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Author Topic: Ground Tackle & Anchor System Sizing TABLES & Swivels  (Read 43088 times)

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Ron Hill

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Re: Ground Tackle
« Reply #15 on: May 27, 2009, 07:37:26 PM »

Guys : A shackle will deform first before it actually breaks.  I'm not too sure exactly what they use for their strength numbers in a shackle ?! 
As Mainsail said "your weakest link is the swivel"  That is a true statement !!  :cry4`
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Ron, Apache #788

waterdog

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Re: Ground Tackle
« Reply #16 on: May 27, 2009, 11:05:53 PM »

Steve, you have a very important piece of missing information:  What wind strength did you size your system for? 

Stu, when designing for wind speed, what assumptions are made about sea state?    If I'm in an anchorage that is protected from waves, 30kts of wind just loads up the gear, and it's almost static.   It's the unexpected 2-3 foot slop that stresses the hell out of the gear.   It's the damn waves that want to rip off the bow roller, chew through the rode, and snap the cheap Chinese cast shackle.   They're as much influenced by fetch and beach as wind. 

Does the "wind strength" design approach assume flat seas?  Throw in a margin for waves?   40 kts in Smuggler's Cove is a quarter of the problem of 40 kts at Turtle Bay.   
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Steve Dolling
Former 1988 #804, BlackDragon - Vancouver BC
Now 1999 Manta 40 cat

Stu Jackson

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Re: Ground Tackle
« Reply #17 on: May 28, 2009, 08:35:29 AM »

Steve,

Assumptions on sea state are included in the table above, which BTW is ABYC.  Calder's text, which is too long for my fingers to reproduce/retype here, notes that the table includes wind strength, sheering, current, sea state and shock loads.  He notes it is a conservative table "...if this table is used to size ground tackle, it will provide a significant margin for dealing with dynamic (surge) loads and other complicating factors."  

He also notes that dynamic loads can sometimes be absorbed by scope, but indicates that it is a very important issue, as your Smuggler's Cove vs. Turtle Bay comparison points out.  Having read the text, it's included in the table.  

Also, if there is any concern about this, do the calcs going one step higher on the first table and see the results.  If you go up one boat size, not wind strength 'cuz wind strength would make too much difference,you'll find that the determining factor may well be the available component strength.  This is true in most real life engineering comparisons: do all the calcs you want, but know that the conclusions for selection will be based on the strength of the shackles, rodes and chains that are out there on the market and on your chandlerey shelves.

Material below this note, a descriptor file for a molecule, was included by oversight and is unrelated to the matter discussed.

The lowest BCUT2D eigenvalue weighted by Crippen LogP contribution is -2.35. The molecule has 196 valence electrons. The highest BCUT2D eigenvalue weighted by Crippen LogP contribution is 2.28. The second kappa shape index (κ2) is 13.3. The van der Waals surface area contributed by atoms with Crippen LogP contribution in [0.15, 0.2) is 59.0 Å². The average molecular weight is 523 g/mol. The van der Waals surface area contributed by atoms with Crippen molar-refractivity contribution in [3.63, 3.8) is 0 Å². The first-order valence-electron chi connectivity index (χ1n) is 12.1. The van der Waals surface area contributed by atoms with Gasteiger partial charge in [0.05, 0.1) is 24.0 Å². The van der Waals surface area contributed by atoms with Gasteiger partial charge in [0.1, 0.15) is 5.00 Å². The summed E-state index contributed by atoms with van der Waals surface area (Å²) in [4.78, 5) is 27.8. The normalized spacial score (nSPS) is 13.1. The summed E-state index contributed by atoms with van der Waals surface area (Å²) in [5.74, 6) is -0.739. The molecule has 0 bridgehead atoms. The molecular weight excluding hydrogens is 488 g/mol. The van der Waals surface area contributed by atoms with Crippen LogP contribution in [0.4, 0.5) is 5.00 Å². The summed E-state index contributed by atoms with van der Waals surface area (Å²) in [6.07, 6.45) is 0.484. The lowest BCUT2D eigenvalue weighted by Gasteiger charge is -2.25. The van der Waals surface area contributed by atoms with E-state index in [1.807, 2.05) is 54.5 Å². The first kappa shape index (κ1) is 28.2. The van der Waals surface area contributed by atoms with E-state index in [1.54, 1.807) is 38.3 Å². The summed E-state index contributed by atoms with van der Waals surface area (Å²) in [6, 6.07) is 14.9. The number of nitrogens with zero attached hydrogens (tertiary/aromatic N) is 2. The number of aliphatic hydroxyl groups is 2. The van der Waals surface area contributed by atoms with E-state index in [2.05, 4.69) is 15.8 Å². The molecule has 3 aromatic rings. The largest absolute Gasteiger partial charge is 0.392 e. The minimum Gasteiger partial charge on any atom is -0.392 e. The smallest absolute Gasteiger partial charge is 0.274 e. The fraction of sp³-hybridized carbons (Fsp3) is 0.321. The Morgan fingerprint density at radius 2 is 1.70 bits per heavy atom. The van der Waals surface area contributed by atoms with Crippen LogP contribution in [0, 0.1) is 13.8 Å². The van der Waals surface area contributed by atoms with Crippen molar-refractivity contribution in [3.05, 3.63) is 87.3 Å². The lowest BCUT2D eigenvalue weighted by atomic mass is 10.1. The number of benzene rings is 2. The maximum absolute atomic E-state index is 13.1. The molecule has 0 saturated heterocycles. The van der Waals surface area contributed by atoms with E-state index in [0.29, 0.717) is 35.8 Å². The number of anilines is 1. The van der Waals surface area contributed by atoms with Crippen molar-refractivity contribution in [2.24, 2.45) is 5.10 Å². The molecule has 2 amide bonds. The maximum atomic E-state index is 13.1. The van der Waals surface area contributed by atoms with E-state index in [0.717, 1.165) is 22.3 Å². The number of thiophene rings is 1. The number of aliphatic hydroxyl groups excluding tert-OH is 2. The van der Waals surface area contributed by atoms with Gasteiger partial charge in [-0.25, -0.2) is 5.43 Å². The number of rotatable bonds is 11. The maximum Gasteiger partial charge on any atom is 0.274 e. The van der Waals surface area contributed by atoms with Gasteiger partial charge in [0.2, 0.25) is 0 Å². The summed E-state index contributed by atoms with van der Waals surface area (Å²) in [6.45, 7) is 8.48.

That approach could be a better "engineering variables" analysis than it would be to simply go up one size in your anchor (only) selection, which could well be unnecessary, overkill, hard on your back, etc.  Which is what I did, I used the 40 foot boat at 42 knots, which is partway between 42 and 60 knots for the 35 foot boat.  Who says engineering is "specific?"   :D :D :D

I see so many boats with 3/8 inch chain with small anchors or, for that matter, with anchors the size our boats would normally use but with well over sized chain.  Unless specifically selected as you did Steve, over sizing chain or any other component is a waste of hard earned $.  Over sizing and mismatching system components and equipment, now that this information is available, is simply wasteful.  Even just a small bunch of years ago, it was not so easy to find this kind of summary approach.
« Last Edit: September 10, 2011, 08:09:59 AM by Stu Jackson »
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Stu Jackson, C34 IA Secretary, #224 1986, "Aquavite"  Cowichan Bay, BC  Maple Bay Marina  SR/FK, M25, Rocna 10 (22#) (NZ model)

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Hawk

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Re: Ground Tackle
« Reply #18 on: May 28, 2009, 02:17:22 PM »

Last year I purchased a ss swivel that toggles up and down as well. But I then read the packaging and observed that it was made in China. Since then I haven't had the guts to replace the existing shackle that has worked just fine. I have read that chinese made swivels could be suspect.
On reading the posts below I am even less inclined to use it....wonder if I can get my money back!

Hawk
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Tom Hawkins - 1990 Fin Keel - #1094 - M35
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